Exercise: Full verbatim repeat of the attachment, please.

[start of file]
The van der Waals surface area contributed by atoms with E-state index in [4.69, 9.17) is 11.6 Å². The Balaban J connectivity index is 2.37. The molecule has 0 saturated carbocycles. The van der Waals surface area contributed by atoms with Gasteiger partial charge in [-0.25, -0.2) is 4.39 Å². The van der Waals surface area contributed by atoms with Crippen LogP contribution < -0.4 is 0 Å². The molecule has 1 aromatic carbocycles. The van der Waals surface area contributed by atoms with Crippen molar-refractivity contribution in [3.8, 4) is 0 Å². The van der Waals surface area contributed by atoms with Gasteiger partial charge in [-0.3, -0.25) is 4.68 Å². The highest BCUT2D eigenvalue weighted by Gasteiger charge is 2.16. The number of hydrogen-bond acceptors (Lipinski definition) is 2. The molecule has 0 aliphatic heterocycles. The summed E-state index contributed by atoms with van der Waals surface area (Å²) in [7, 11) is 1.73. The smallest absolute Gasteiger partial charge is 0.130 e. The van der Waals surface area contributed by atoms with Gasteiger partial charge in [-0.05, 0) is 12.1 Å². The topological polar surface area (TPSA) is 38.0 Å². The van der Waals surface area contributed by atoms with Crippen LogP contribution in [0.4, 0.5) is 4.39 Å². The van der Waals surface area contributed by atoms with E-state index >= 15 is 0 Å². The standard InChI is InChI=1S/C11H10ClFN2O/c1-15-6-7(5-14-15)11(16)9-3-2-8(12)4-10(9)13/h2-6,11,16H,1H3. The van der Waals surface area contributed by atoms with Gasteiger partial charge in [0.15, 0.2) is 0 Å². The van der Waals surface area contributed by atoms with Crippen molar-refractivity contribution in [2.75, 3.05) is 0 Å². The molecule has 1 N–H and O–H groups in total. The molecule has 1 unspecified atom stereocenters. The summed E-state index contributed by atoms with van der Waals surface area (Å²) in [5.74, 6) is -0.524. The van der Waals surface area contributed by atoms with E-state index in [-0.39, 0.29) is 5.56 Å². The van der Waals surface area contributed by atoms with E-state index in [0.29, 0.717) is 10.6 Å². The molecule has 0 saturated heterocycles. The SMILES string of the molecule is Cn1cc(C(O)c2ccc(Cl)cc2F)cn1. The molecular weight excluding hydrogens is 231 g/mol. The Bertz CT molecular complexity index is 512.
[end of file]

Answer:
The van der Waals surface area contributed by atoms with E-state index in [4.69, 9.17) is 11.6 Å². The Balaban J connectivity index is 2.37. The molecule has 0 saturated carbocycles. The van der Waals surface area contributed by atoms with Gasteiger partial charge in [-0.25, -0.2) is 4.39 Å². The van der Waals surface area contributed by atoms with Crippen LogP contribution < -0.4 is 0 Å². The molecule has 1 aromatic carbocycles. The van der Waals surface area contributed by atoms with Crippen molar-refractivity contribution in [3.8, 4) is 0 Å². The van der Waals surface area contributed by atoms with Gasteiger partial charge in [-0.3, -0.25) is 4.68 Å². The highest BCUT2D eigenvalue weighted by Gasteiger charge is 2.16. The number of hydrogen-bond acceptors (Lipinski definition) is 2. The molecule has 0 aliphatic heterocycles. The summed E-state index contributed by atoms with van der Waals surface area (Å²) in [7, 11) is 1.73. The smallest absolute Gasteiger partial charge is 0.130 e. The van der Waals surface area contributed by atoms with Gasteiger partial charge in [-0.05, 0) is 12.1 Å². The topological polar surface area (TPSA) is 38.0 Å². The van der Waals surface area contributed by atoms with Crippen LogP contribution in [0.4, 0.5) is 4.39 Å². The van der Waals surface area contributed by atoms with E-state index >= 15 is 0 Å². The standard InChI is InChI=1S/C11H10ClFN2O/c1-15-6-7(5-14-15)11(16)9-3-2-8(12)4-10(9)13/h2-6,11,16H,1H3. The van der Waals surface area contributed by atoms with Gasteiger partial charge in [0.15, 0.2) is 0 Å². The van der Waals surface area contributed by atoms with Crippen molar-refractivity contribution in [2.75, 3.05) is 0 Å². The molecule has 1 N–H and O–H groups in total. The molecule has 1 unspecified atom stereocenters. The summed E-state index contributed by atoms with van der Waals surface area (Å²) in [5.74, 6) is -0.524. The van der Waals surface area contributed by atoms with E-state index in [-0.39, 0.29) is 5.56 Å². The van der Waals surface area contributed by atoms with E-state index in [0.29, 0.717) is 10.6 Å². The molecule has 0 saturated heterocycles. The SMILES string of the molecule is Cn1cc(C(O)c2ccc(Cl)cc2F)cn1. The molecular weight excluding hydrogens is 231 g/mol. The Bertz CT molecular complexity index is 512.